Finance 3 November 2016
New government funding scheme highlights lack of financial awareness among small businesses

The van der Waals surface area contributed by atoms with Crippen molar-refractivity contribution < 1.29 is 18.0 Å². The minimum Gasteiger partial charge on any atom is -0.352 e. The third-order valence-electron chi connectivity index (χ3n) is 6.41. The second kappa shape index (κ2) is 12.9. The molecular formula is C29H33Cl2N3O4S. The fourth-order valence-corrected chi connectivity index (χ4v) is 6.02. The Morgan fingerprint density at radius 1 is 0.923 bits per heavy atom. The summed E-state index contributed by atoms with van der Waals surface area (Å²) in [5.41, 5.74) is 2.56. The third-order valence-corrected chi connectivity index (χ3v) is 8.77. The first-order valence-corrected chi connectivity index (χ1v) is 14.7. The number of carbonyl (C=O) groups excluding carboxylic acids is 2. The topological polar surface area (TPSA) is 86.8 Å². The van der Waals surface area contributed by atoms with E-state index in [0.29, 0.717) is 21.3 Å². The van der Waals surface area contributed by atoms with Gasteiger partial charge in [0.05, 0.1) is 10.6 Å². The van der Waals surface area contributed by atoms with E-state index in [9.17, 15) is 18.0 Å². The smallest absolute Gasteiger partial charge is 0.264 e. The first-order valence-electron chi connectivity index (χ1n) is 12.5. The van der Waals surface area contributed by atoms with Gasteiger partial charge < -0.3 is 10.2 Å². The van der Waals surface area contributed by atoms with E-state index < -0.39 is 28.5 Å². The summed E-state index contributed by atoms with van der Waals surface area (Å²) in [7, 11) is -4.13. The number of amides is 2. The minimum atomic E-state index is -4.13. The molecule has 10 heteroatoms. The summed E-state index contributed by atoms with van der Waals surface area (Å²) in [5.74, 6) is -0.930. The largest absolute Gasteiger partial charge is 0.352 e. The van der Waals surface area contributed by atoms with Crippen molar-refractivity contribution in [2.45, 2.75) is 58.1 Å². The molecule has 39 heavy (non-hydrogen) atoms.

Chairman of the National Association of Commercial Finance Brokers (NACFB), Paul Goodman, explains why small companies have, until this week’s bank referral scheme, been woefully ill-equipped to navigate the UK finance landscape. This week, the Treasury announced a new government funding scheme to help small business owners turned down for loans find alternative means of accessing finance. The referral scheme will see banks including RBS, Lloyds, Barclays, Santander and HSBC having to pass on details of businesses theyve rejected to three finance platforms namely Funding Xchange, Business Finance Compared and Funding Options. Figures accompanying the launch prove that shining a spotlight on alternative routes to finance couldnt come at a better time. Just over a quarter 26 per cent of SMEs are turned down for loans by banks, and yet only three per cent of those that are rejected seek alternative options. That’s an estimated 100, 000 smaller firms being turned down for around 4bn worth of loans annually by the main British banks, according to a recent report by the British Business Bank (BBB). This equates to a significant tranche of the business community that has simply stalled because initial attempts at accessing finance hit a brick wall. This launch of the referral government funding scheme also follows hot on the heels of recent retail banking market investigation, which found that 90 per cent of small company owners get their business loans from their main bank compounding the concern that small business simply isnt aware of the diversity of finance available, and therefore feels obliged to increase their exposure to risk by sticking with just one lender. For small businesses, these statistics are worrying not least because they highlight a fundamental lack of awareness of the funding options that are available beyond those offered by the high street lenders. First off, it’s important to emphasise that these rejected loans arent being fuelled by a lack of available small business finance in the market. In September, the National Association of Commercial Finance Brokers? (NACFB) annual survey, which looks at the amount of finance written by its broker members, found that lending levels to small businesses were up 30 per cent on the previous 12 months, which works out as an estimated 20.7bn worth of loans the seventh consecutive year total lending to small businesses has grown. Even at the start of August, by which time the implications of Brexit were truly starting to sink in, there was a significant surge in funding enquiries to the NACFB’s findSMEfinance platform. Over the first two weeks, enquiries for finance exceeded 2m per day twice the level of the same period in the previous year. That’s a significant vote of confidence for the small business community during a time of political and economic uncertainty. What this also highlights is that there is a clear disconnect between the alternative finance community’s appetite to lend and SMEs lack of awareness of what kind of funding is available. The new government funding scheme should help to redress this concern around clarity and transparency but does it go far enough?